Sakshi Maharaj wasn't alone to have come out of the meeting unchastised. Balyan and Som, both accused in the Muzaffarnagar riots, said they weren't summoned by Shah. Rather, it was they who had sought a routine meeting with the party president to discuss some issues.

This raises some key questions about what happened on Sunday and how it was reported.

First, since the media uniformly reported that Modi was "distressed" by the communal statements of his colleagues, clearly this was a line the party wanted to push. But should the media not have raised questions about what exactly was said by Shah in the meeting beyond the PR handout? How does the party plan to react if these four, and others continue to spit venom?

By not ascertaining what Shah actually said at the meeting, did the media lend themselves to BJP's propaganda?

Secondly, one has lost count of the number of times that leaders from the BJP or Sangh have said or done criminally inciteful things and their leaders have expressed concern without actually doing anything. So was this just one more round of the parivar playing good-cop-bad-cop?

BJP just doesn't have it in them to pull up its rabble-rousers. The hotheads clearly have the Sangh's backing

But there is one other interesting question this supposed chastisement and its defiant aftermath raises. The BJP clearly wanted to position Modi as "distressed". But after Shah's interaction, since all the hotheads who were called for the meeting immediately made it clear that nothing had changed, is one to deduce that Shah and Modi are no longer in iron control of their colleagues?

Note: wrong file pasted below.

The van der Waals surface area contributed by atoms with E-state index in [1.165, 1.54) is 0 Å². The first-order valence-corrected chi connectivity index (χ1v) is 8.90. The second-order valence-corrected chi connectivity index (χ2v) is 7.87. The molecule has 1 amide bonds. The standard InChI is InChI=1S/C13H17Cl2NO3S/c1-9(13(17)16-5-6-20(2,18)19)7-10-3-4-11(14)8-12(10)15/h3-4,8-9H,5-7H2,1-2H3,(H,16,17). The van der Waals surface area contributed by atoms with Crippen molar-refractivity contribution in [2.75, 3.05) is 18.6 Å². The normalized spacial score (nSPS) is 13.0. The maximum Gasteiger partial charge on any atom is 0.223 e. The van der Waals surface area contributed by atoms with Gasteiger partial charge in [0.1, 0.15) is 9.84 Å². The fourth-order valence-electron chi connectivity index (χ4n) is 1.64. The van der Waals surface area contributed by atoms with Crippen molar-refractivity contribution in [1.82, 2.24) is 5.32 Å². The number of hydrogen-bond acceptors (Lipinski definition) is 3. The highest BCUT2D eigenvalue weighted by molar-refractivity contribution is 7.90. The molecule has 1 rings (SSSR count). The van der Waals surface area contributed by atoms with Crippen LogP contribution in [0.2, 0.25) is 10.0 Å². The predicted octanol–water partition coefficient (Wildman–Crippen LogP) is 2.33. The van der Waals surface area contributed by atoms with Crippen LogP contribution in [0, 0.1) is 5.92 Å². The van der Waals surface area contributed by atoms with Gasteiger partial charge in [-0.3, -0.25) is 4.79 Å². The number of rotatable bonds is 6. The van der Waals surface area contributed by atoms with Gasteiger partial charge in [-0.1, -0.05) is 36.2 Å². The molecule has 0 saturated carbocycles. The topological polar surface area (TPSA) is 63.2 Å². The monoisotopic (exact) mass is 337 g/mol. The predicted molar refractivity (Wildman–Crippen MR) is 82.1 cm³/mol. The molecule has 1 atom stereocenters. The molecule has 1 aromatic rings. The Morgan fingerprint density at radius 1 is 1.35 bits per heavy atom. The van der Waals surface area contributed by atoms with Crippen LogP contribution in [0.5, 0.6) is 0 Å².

The point is, why did the BJP hold the pretence of such a meeting?

For two good reasons.

First, the Akalis: BJP's political partners for the 2017 Punjab Assembly elections have warned that communal politics over beef would eventually hurt their alliance.

Naresh Goyal, Shiromani Akali Dal's leader, said in an interview that what happened after the lynching incident in Uttar Pradesh "is damaging the NDA, the BJP and damaging the Prime Minister more than anybody else."

In a clear warning he said: "It is high time some action is taken against so that a strong message goes all the way in Sangh Parivar that this kind of nonsense will not be tolerated."

The other reason for the BJP to conduct such PR exercises is that the party, which doesn't seem to be in a commanding position at the end of two phases of election in Bihar, doesn't want to lose out on the Muslim vote either.

One reason why the BJP doesn't seem too confident in Bihar is that constituencies like Bhagalpur and Banka, with huge Muslim populations, went to polls at a time Adityanath was offering guns to Hindus. Mahesh Sharma and those called for the Sunday meeting didn't help BJP's cause in Bihar either.

In the fourth phase on November 1, again constituencies with sizeable Muslim votes like Champaran and Muzzafarpur will vote. If the BJP continues to come across as anti-Muslim, and the Grand Alliance continues to rake up Dadri and statements made by BJP leaders following it, they'll be looking at a complete wipe off in the fifth phase of elections, with most of the constituencies like - Kisangani, Purnia, Katihar, Madhepura, Saharsa and Darbhanga - being Muslim dominated.

In both cases, the BJP is likely to tie itself up in knots. Neither does the party have the authority to pull up its members nominated by the RSS, nor can it politically afford to seem rabidly anti-Muslim. So, for the time being, all Modi and Shah are likely to do is continue holding more such chai pe charchas.

First published: 19 October 2015, 10:10 IST
Suhas Munshi @suhasmunshi

He hasn't been to journalism school, as evident by his refusal to end articles with 'ENDS' or 'EOM'. Principal correspondent at Catch, Suhas studied engineering and wrote code for a living before moving to writing mystery-shrouded-pall-of-gloom crime stories. On being accepted as an intern at Livemint in 2010, he etched PRESS onto his scooter. Some more bylines followed in Hindustan Times, Times of India and Mail Today.